Get Your Gift Card Balance Online
- All major UK retailers sell gift cards which you can purchase and give to friends and relatives as presents. Gift cards are also regularly bought by businesses to award to their staff as a thank you for a job well done.
Very often, gift cards are preferred over cash, as money often finds its way to more mundane, day-to-day expenditure – and with a gift card the purchaser can be assured that their recipient will use it for a special treat, and therefore the gift will be appreciated and remembered.
Gift cards can be particularly useful when buying for children. We all know that kids like to have the latest toys and games – but how do you know you’re not buying exactly the same toy as some other well-meaning relative? You can save yourself the embarrassment by buying a giftcard from a top toy-store, such as The Entertainer (and don’t forget that Argos, Next and John Lewis sell toys for all ages too).
In the past, shops and restaurants tended to offer paper gift vouchers, however these needed to be spent in one transaction and occasionally were subject to counterfeit attempts.
Paper gift vouchers are often only available from branches of the stores that issue them, whereas gift cards can be bought at lots of different types of outlets, including petrol stations, supermarkets (Tesco, Morrisons and Sainsbury’s stock a wide selection of gift cards, Waitrose only sells cards for Waitrose and John Lewis partnership) and newsagents, such as WH Smith. There’s even a selection of popular gift cards on sale in Argos.
Nowadays, most retailers and restaurants use plastic gift cards. These have the advantages of being convenient – small plastic cards fit neatly with bank cards in a purse or wallet, they are more secure, being difficult to counterfeit or copy, and offer the extra advantages to the customer of being able to carry any unspent balance forward to future purchases. Some gift cards even allow the customer to ‘Top up’ the card with more credit. It is also much easier for businesses to arrange for their websites to accept gift cards than paper vouchers, and provide additional services such as the facility to balance check gift cards online.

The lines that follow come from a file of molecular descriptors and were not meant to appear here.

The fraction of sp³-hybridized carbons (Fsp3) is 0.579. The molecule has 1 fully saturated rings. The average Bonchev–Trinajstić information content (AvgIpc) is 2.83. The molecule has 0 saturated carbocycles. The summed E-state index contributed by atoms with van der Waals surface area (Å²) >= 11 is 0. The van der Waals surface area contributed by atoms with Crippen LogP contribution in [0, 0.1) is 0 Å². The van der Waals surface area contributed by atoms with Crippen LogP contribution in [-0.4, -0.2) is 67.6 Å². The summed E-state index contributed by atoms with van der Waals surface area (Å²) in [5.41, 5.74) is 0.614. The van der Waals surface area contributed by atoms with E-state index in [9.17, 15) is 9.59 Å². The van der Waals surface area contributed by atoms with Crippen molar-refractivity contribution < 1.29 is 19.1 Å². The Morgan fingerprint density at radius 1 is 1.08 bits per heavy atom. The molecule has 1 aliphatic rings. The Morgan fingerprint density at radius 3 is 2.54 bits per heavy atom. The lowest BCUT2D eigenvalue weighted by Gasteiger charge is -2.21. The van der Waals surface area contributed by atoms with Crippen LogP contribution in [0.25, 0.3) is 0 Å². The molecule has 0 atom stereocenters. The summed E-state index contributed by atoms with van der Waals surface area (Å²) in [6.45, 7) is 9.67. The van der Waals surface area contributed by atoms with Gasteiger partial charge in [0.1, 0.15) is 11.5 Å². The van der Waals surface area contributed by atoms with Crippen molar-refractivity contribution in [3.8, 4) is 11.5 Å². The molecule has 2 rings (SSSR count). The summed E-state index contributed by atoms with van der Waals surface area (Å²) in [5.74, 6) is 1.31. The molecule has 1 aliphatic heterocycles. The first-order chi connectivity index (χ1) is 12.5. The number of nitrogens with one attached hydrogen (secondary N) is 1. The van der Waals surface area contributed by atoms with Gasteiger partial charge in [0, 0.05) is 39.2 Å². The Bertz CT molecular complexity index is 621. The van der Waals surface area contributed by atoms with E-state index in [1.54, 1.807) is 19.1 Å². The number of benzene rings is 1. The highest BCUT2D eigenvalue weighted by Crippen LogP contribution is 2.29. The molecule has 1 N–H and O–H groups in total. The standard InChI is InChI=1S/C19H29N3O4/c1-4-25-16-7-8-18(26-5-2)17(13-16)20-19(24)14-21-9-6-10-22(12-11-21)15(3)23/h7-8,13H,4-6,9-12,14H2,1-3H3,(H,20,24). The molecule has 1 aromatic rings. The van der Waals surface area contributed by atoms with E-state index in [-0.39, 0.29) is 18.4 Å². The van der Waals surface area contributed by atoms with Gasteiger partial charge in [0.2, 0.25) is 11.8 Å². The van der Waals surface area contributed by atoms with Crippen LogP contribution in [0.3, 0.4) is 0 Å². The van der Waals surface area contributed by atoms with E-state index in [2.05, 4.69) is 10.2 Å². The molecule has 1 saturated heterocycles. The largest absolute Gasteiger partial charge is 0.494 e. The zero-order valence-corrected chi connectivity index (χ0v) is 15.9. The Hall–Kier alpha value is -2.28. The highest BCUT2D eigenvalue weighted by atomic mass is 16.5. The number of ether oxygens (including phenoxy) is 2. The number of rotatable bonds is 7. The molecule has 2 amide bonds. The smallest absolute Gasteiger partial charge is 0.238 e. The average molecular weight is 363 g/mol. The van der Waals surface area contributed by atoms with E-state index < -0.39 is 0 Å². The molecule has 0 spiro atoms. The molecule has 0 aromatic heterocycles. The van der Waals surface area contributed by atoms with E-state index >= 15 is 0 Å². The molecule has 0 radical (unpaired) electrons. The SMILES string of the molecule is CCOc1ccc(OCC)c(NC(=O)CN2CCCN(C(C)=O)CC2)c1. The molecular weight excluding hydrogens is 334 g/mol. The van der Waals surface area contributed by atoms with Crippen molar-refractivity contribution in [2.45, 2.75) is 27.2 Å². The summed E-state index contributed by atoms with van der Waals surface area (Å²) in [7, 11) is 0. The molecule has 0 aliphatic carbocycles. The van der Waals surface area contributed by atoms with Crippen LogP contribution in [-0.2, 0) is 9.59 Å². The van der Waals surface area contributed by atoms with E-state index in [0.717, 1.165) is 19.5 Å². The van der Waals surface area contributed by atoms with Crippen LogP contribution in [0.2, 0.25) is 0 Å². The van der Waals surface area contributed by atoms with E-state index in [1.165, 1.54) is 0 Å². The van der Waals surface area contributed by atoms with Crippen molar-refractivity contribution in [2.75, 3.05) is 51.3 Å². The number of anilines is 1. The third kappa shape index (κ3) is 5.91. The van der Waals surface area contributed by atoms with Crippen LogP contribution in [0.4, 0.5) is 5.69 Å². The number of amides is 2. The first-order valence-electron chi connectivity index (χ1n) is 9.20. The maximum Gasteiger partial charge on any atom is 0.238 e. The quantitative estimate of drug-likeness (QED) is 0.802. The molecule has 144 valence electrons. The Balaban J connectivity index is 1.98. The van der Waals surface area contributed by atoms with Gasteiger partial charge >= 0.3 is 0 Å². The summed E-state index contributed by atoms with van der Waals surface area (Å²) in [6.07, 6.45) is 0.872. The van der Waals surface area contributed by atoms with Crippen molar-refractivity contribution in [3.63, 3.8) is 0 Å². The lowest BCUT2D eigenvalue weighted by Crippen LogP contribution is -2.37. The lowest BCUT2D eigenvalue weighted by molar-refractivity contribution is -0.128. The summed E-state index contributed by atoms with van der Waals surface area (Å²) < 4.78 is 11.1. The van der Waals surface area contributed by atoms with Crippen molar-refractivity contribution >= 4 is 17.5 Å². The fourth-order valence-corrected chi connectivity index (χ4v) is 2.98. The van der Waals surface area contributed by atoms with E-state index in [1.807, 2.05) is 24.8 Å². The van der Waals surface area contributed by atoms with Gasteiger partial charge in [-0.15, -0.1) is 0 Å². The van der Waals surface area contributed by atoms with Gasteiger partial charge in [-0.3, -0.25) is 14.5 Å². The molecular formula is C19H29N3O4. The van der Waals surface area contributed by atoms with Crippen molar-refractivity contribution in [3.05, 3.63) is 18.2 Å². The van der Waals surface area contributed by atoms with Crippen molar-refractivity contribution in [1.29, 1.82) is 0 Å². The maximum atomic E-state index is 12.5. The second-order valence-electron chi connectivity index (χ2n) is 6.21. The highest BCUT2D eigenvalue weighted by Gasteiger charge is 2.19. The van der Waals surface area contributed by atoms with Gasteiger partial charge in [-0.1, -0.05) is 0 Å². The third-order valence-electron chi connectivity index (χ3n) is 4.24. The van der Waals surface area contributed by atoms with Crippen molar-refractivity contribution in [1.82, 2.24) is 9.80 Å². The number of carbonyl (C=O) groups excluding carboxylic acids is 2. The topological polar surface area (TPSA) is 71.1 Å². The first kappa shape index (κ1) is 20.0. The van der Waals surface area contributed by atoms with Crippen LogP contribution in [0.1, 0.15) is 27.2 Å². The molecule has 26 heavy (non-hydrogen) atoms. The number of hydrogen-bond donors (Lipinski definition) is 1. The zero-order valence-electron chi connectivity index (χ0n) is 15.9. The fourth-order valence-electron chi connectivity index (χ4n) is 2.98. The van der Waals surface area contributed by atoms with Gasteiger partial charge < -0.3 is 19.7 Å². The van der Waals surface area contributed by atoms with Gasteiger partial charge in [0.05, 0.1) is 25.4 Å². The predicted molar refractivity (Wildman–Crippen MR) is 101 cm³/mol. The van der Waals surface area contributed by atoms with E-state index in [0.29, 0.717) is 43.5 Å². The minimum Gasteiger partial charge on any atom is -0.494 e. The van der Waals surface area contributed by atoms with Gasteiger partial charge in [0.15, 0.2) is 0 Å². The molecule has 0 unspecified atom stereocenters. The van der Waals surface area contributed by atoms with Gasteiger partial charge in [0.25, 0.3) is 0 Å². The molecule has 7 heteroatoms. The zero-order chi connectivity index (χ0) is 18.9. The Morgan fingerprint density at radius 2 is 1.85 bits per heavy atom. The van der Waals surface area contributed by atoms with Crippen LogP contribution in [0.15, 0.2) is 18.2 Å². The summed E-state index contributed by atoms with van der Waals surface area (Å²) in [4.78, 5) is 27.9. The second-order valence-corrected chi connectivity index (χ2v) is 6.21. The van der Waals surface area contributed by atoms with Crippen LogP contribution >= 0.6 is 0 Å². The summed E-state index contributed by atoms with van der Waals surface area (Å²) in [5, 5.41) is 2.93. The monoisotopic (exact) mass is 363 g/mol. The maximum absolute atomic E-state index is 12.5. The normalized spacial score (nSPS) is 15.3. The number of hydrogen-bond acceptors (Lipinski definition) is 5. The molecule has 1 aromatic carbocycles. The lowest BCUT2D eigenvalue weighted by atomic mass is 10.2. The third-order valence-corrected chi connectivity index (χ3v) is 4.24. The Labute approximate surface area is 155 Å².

From a retailer’s perspective, gift cards are much easier to handle than gift vouchers, as the value on the card isn’t “loaded” until a customer purchases the card. This means that the gift cards can be arranged on open displays for the customer to select, whereas paper gift vouchers need to be treated securely as cash.
Progressive retailers such as John Lewis, Superdry and B&Q now offer the facility to purchase e-gifts online. These are essentially electronic gift cards which can be purchased, delivered and spent immediately – they can even be send directly to the recipient by email. Clever versions of these e-cards can be used online and, if needed, printed out and taken into the issuing store to be spent there. Digital e-gift cards are increasingly popular – research by the UK Gift Card and Vouchers Association shows 42% of millennials have already bought an e-gift as a last-minute present.
So, are there any drawbacks to using gift cards? Well yes, a couple.
Gift Cards cannot usually be swapped back to cash